Here’s What You Can Expect from EMDR Therapy

Here’s What You Can Expect from EMDR Therapy

Eye movement desensitization and reprocessing therapy (EMDR) has been around for several decades. It’s possible that you may have stumbled across it while researching different therapy methods. But, most people don’t know what to expect from EMDR therapy.

Admittedly, it is a bit unique and sometimes hard to understand how it works. In short, EMDR offers you the opportunity to address and resolve past trauma.

Accomplished in a two-part series, first, you work with a compassionate therapist trained in EMDR since they’ll know how to guide you through this process. And next, you participate in a step-by-step procedure (usually) over the course of several weeks.

These two facets make it possible for you to deal with the trauma that may have been affecting you for far too long. But that’s just an overview. Here’s what you can expect from EMDR Therapy.

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When Emotional Trauma Shakes Your Sense of Self—How to Regain Your Balance

When Emotional Trauma Shakes Your Sense of Self—How to Regain Your Balance

Millions of Americans are impacted by emotional trauma. The number worldwide is unknown—likely millions upon millions.

However, what we do know is that emotional trauma occurs in various ways and manifests in people’s lives differently.

Undergoing a traumatic experience causes behavioral, psychological, and physical symptoms such as post-traumatic stress disorder (PTSD). As you may know, PTSD is a common expression of emotional trauma.

Yet, this isn’t the only imbalance created by emotional trauma. Many people feel as though their very sense of self has been shaken to the core.

Here’s how to make sense of this inner-quaking and get your footing back, regaining balance in your life.

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PTSD and Its Unique Challenges for Military Families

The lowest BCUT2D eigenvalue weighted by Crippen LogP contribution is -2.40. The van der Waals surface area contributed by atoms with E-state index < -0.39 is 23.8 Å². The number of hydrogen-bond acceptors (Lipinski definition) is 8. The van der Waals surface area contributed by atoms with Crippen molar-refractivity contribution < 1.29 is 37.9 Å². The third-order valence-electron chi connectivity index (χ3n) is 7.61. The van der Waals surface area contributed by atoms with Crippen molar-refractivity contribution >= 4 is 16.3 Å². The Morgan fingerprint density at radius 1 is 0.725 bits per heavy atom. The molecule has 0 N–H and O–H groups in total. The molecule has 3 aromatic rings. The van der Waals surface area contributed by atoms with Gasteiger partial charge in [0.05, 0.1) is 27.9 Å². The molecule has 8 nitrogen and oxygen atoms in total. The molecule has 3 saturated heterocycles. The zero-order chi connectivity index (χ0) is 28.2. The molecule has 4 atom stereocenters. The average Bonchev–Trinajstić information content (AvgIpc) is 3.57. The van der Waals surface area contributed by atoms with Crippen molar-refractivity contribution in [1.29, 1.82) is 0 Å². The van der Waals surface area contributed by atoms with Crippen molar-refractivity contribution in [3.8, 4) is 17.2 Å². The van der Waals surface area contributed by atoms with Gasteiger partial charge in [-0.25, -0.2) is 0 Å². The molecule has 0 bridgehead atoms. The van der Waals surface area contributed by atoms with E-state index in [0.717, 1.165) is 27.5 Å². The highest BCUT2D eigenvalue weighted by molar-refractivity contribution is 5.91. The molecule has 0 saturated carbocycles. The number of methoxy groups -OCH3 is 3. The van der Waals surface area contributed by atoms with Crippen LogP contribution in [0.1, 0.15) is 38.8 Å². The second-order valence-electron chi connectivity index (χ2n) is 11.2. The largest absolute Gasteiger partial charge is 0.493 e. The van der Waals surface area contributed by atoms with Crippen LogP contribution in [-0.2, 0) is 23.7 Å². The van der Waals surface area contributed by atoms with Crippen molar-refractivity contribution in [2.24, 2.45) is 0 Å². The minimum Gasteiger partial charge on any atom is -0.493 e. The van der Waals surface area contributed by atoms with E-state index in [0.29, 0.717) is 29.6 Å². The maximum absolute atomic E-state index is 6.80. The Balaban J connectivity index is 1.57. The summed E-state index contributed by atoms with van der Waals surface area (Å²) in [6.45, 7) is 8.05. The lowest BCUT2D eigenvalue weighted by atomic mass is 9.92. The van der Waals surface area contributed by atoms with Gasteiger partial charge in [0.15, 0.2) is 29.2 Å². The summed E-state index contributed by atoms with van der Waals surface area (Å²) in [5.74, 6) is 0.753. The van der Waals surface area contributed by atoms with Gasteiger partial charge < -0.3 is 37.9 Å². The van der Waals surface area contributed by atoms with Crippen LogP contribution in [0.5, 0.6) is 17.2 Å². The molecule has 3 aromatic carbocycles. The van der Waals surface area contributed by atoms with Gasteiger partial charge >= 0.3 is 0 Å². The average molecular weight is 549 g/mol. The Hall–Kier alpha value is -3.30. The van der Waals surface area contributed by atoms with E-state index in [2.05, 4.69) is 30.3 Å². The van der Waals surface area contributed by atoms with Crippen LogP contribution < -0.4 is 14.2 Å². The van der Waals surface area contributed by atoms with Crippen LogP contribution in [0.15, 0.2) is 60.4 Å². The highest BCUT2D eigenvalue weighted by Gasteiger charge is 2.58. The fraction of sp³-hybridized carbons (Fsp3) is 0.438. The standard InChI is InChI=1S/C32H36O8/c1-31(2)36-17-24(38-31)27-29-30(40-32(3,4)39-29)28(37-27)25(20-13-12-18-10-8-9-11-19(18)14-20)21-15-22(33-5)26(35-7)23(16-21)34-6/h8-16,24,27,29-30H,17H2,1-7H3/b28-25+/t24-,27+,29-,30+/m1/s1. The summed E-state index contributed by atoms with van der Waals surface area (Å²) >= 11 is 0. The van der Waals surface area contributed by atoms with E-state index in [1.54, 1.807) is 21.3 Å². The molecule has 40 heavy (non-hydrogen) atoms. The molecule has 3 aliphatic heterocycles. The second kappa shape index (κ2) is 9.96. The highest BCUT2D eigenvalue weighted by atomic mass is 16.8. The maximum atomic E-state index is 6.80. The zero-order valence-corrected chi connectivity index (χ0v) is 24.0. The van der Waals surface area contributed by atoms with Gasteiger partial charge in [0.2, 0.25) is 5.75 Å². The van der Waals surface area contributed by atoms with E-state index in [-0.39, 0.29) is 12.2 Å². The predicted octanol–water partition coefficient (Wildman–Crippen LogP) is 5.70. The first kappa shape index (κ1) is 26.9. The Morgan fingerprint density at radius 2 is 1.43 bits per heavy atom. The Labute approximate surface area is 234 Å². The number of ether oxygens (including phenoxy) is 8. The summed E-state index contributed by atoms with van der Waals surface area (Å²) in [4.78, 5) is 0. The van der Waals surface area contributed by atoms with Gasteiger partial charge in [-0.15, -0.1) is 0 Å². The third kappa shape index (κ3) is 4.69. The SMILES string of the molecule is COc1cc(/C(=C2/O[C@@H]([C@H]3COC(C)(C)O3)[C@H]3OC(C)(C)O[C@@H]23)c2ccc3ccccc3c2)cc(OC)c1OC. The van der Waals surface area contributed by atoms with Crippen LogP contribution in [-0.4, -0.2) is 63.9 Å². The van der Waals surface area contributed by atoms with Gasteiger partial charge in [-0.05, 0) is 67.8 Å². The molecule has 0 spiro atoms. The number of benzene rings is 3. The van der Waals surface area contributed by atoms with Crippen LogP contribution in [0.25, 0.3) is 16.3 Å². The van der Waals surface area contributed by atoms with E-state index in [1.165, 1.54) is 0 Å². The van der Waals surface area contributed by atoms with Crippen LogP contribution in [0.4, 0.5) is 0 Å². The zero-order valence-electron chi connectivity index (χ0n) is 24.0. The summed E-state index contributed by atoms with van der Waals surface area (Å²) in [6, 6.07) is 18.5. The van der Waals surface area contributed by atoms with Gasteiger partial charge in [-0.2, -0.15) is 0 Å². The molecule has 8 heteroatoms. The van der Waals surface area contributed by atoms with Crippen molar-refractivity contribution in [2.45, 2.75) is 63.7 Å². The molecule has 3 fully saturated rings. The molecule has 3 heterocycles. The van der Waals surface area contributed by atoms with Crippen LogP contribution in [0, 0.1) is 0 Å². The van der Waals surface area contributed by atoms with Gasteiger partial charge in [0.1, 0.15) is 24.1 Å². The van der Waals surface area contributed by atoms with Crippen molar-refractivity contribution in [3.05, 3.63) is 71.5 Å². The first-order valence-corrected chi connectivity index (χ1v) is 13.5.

PTSD and Its Unique Challenges for Military Families

Imagine feeling extreme distress when…

…you’re suddenly confronted with a combat scene as you’re watching a show.

…you find yourself in a crowd at a grocery store, an amusement park, or a party with friends and family.

…you hear the sound of firecrackers going off during a holiday celebration.

…you’re in unfamiliar surroundings with a lack of open areas.

Imagine the hypervigilance, the panic, your shallow breath, and beads of sweat forming on your forehead. You turn everywhere, check everything and everyone… until you see an obscure figure in the crowd or on the roof of a building.

Imagine yourself diving to the ground, trying to find cover… only to suddenly realize, you’re not in combat anymore. Nobody is shooting at you. Nobody is threatening your life.

The war is over! But only on the outside.

Inside, you carry deep scars that never seem to heal.

That is what it feels like to be a combat veteran suffering from Post-Traumatic Stress Disorder (PTSD). That is the legacy of an increasing number of soldiers.

But they are not the only ones that suffer. Their dependents (military families) are impacted as well.

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